Thermodynamic Analysis of Hydrogen Generation
Buford, Clarence Marcelle
MetadataShow full item record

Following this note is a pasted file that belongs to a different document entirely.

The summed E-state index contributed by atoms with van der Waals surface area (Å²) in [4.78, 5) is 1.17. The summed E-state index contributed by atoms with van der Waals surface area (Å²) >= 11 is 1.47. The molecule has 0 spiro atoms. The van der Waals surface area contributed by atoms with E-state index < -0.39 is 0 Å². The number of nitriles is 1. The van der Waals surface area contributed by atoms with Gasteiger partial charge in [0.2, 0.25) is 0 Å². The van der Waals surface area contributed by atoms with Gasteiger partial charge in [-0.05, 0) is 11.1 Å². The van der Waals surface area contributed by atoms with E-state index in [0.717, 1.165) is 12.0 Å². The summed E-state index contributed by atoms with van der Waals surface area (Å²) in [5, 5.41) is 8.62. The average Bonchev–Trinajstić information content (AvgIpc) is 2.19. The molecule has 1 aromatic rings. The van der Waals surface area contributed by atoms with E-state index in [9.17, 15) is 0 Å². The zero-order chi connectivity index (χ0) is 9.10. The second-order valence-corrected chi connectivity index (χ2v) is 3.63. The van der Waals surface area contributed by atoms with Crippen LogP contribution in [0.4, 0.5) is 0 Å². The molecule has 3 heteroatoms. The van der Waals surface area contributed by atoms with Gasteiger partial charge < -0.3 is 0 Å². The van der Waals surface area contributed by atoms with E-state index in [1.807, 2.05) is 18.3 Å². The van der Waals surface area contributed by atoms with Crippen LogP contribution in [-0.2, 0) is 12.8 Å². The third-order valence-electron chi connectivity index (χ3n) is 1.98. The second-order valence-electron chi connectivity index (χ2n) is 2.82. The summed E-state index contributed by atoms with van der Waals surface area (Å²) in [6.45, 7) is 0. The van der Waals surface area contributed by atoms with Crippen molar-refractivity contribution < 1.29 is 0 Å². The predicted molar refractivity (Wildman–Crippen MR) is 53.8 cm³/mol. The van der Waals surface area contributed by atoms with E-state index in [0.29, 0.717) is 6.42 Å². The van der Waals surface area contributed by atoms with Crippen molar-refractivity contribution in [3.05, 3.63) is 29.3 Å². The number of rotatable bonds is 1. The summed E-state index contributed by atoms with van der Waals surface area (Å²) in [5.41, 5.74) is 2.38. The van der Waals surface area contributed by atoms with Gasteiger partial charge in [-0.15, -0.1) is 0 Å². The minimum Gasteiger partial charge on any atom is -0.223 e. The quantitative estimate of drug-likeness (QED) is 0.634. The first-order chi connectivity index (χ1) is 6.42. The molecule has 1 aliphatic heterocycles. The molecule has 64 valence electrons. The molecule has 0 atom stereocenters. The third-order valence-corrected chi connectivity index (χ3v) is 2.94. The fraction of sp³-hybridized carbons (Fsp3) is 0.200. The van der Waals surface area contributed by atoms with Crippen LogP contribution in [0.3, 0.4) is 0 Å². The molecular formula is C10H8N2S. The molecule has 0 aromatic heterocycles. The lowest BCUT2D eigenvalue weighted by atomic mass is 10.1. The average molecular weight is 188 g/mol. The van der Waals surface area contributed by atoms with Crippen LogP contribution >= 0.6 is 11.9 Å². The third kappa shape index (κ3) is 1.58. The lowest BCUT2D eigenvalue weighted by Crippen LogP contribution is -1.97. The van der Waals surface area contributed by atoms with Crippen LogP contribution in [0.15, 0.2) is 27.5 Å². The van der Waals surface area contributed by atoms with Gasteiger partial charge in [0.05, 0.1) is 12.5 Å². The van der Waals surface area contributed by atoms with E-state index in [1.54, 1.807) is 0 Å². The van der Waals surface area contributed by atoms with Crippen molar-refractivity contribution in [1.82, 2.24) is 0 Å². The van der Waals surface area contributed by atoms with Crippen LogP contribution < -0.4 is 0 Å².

Hydrogen is an energy carrier that can be used to create electricity via an electrochemical device called a fuel cell. Thus, many American scientists and policy makers consider hydrogen to be the fuel of the future because it can be produced without depending on petroleum imports. The research described in this dissertation investigates a thermodynamic model to predict results from and to compare methods of producing hydrogen. Hydrogen generation will be explored through modeling two types of processes: steam reforming and supersonic pyrolysis. Results of the model predict that although methanol is a widely used fuel for steam reforming, dimethyl ether can produce the same amount of hydrogen when it is reformed while consuming less energy. Supersonic pyrolysis is a well known process but has only recently been considered as a route to produce hydrogen. The model shows that pyrolysis could be a good alternative to steam reforming. Pyrolysis of fuels occurs at higher temperatures than does steam reforming and hence a higher energy input is necessary, however, hydrogen can be produced ten times faster making pyrolysis a more powerful method to produce hydrogen.